Muslim-Jewish Relations: The Way Forward
By Yonathan Gez
Interfaith student

 


Founders and supporters of the CMJR with Professor Akbar Ahmed (third from left)

Cambridge, UK: The ongoing social changes in English society are being reflected by some interesting developments in the academic arena. Since 1998, Cambridge University has been the home of the Centre for the Study of Jewish-Christian Relations (CJCR), a unique institution combining rigorous academic thinking with grassroots interfaith work. The last year saw the formation of a complementary organization, the Centre for the Study of Muslim-Jewish Relations (CMJR), co-directed by Dr. Edward Kessler, who is also the Director of the CJCR, and Dr. Amineh Hoti, the author of Sorrow and Joy Among Muslim Women: the Pukhtuns of Northern Pakistan.
Both centers are hosted under the umbrella of the Woolf Institute of Abrahamic Faiths, named after former Lord Chief Justice of England and Wales, Lord Woolf.
The new center has recently hosted its first major public event entitled "Muslim-Jewish Dialogue: the Way Forward". The attendants were honored by the participation of Professor Akbar Ahmed, a world-renowned authority on Islam and the former High Commissioner for the Islamic Republic of Pakistan in the UK. His introduction by Dr. Richard Stone, the founder of the Alif-Aleph organization for British Muslims and Jews, made it clear that, like his daughter co-Director Dr. Hoti, Professor Ahmed is one of the clearest voices of interfaith dialogue.
In his talk, Professor Ahmed pointed at the similar causes of Islamophobia and Anti-Semitism, stating that "where you see an act of Islamophobia, within three days there will also be an anti-Semitic act". Professor Ahmed also pointed at the multiplicity of viewpoints within Islam, mentioning the voices of the universalists, modernists and traditionalists.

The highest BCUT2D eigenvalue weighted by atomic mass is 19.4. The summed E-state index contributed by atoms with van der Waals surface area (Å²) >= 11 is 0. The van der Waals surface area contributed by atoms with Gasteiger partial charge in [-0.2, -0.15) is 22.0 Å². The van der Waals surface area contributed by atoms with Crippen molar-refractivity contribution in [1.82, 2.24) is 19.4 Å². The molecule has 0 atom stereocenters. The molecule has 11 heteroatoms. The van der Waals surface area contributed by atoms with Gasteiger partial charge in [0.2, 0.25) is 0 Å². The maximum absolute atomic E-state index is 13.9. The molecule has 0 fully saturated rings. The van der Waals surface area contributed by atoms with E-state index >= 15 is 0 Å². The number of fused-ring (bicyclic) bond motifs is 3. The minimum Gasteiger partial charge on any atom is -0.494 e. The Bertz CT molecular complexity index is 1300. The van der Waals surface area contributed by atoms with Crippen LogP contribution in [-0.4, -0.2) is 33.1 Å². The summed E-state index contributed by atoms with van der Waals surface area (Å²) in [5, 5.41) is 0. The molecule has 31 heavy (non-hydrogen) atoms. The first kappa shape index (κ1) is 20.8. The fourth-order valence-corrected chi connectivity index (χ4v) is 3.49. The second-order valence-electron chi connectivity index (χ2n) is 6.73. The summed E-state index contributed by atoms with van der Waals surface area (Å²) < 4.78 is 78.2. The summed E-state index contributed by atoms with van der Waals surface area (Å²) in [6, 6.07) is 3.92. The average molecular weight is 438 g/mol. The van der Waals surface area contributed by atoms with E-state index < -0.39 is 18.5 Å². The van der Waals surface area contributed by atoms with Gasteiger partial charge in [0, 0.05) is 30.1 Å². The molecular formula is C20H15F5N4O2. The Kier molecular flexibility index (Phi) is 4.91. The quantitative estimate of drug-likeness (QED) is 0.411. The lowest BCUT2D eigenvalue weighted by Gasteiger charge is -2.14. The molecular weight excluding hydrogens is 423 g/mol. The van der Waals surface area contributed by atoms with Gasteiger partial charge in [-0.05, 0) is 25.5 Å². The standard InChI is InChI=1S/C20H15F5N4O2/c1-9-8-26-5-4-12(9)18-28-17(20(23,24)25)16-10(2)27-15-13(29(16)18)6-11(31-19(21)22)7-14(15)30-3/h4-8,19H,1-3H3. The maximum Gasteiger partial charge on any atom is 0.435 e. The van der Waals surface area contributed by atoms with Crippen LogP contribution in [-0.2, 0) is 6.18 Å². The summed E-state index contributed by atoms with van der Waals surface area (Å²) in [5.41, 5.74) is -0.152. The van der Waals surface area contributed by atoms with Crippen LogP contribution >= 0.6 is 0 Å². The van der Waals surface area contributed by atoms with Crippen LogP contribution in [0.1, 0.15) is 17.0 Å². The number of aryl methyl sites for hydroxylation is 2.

Another highlight of the event was Dr. Kessler's exciting announcement of a recently received donation of one million pounds from the Stone Ashdown Trust.
WORKSHOPS: After a noon recess for lunch, in which ideas were informally exchanged, four workshops were held. Dr. Edward Kessler presented, in brief, the Islamic and Jewish accounts of the near sacrifice of Abraham's son. He began by putting the Qur’anic and Biblical accounts in parallel with one another, then moved forward and pointed to exegetical accounts within these two traditions. These later interpretations deal with such debated elements in the story, as whether it was Isaac or Ishmael who went with Abraham and the obedience of the son. This demonstrated that, while interpreters of the two faiths often reached different conclusions, they asked similar questions of the shared story.
Dr Amineh Hoti presented a discussion on “Women in Islam”. Drawing upon both her PhD research and the content of her highly commended book, Dr Hoti discussed the role of Muslim women through a case study in Pakistan. To illustrate the difference between widely held perceptions from some media simplification and the complexity of Muslim women’s life in Pakistan, Dr. Hoti initially gathered the participants’ negative and positive associations in relation to Muslim women as represented in the media, and concluded with a similar exercise finding striking differences. It was a well-attended workshop with engaged and enthusiastic participants.
Sheikh Michael Mumisa led a discussion on the inclusive and exclusive nature of Islamic rhetoric about the ‘other’. He gave the participants a taste of the deep complexity of the meaning of such terms as Islam, Muslimun, Din, and Kufr, unpacking the terms within both their Qur’anic context and their later meanings given by the Ummah. One of the questions brought up by the Sheikh was whether a Jew or a Christian could be considered a "muslimun," (one who submits and surrenders to God).
Dr. Richard Stone and Urmee Khan led a discussion concerning the recent ‘Mapping Positive Contacts’ project, which examined community relations in the UK. One of the conclusions reached concerned the need for improved teaching in relation to religious education and interfaith interaction. The connection between politics and interfaith was also discussed. Urmee Khan suggested that although it is often necessary to begin with subjects more neutral than politics in order to open interfaith dialogue, it was equally important not to ignore the controversial issues that such dialogues inevitably raise.
WAY FORWARD: The conference marks what will hopefully be a sustained and fruitful discourse. Dr. Hoti stated, "Because together the three Abrahamic communities make up more than half of the world's population, a genuine dialogue between the three communities is key to world peace."


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Editor: Akhtar M. Faruqui
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